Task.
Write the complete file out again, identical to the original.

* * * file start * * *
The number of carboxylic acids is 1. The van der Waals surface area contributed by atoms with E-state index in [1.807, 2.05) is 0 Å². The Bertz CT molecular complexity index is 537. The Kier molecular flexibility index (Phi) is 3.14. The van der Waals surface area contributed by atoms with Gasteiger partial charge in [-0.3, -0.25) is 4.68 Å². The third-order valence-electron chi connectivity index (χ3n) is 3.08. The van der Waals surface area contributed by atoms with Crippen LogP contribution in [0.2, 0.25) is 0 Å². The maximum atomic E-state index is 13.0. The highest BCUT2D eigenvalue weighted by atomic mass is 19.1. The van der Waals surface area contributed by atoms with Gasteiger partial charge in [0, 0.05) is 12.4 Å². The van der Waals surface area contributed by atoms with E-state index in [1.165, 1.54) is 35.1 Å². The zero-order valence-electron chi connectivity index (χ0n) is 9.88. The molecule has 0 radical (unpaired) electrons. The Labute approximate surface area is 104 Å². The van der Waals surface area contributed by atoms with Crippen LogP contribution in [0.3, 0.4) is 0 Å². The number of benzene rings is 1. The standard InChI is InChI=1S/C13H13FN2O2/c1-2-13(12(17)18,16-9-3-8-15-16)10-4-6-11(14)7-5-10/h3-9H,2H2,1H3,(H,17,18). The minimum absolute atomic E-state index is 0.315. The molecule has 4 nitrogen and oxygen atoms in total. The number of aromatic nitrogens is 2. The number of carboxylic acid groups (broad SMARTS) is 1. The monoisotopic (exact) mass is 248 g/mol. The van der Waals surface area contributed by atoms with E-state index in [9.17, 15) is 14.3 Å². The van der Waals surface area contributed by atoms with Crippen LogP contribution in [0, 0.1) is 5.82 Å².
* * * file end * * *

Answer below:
The number of carboxylic acids is 1. The van der Waals surface area contributed by atoms with E-state index in [1.807, 2.05) is 0 Å². The Bertz CT molecular complexity index is 537. The Kier molecular flexibility index (Phi) is 3.14. The van der Waals surface area contributed by atoms with Gasteiger partial charge in [-0.3, -0.25) is 4.68 Å². The third-order valence-electron chi connectivity index (χ3n) is 3.08. The van der Waals surface area contributed by atoms with Crippen LogP contribution in [0.2, 0.25) is 0 Å². The maximum atomic E-state index is 13.0. The highest BCUT2D eigenvalue weighted by atomic mass is 19.1. The van der Waals surface area contributed by atoms with Gasteiger partial charge in [0, 0.05) is 12.4 Å². The van der Waals surface area contributed by atoms with E-state index in [1.165, 1.54) is 35.1 Å². The zero-order valence-electron chi connectivity index (χ0n) is 9.88. The molecule has 0 radical (unpaired) electrons. The Labute approximate surface area is 104 Å². The van der Waals surface area contributed by atoms with Crippen LogP contribution in [0.3, 0.4) is 0 Å². The number of benzene rings is 1. The standard InChI is InChI=1S/C13H13FN2O2/c1-2-13(12(17)18,16-9-3-8-15-16)10-4-6-11(14)7-5-10/h3-9H,2H2,1H3,(H,17,18). The minimum absolute atomic E-state index is 0.315. The molecule has 4 nitrogen and oxygen atoms in total. The number of aromatic nitrogens is 2. The number of carboxylic acid groups (broad SMARTS) is 1. The monoisotopic (exact) mass is 248 g/mol. The van der Waals surface area contributed by atoms with E-state index in [9.17, 15) is 14.3 Å². The van der Waals surface area contributed by atoms with Crippen LogP contribution in [0, 0.1) is 5.82 Å².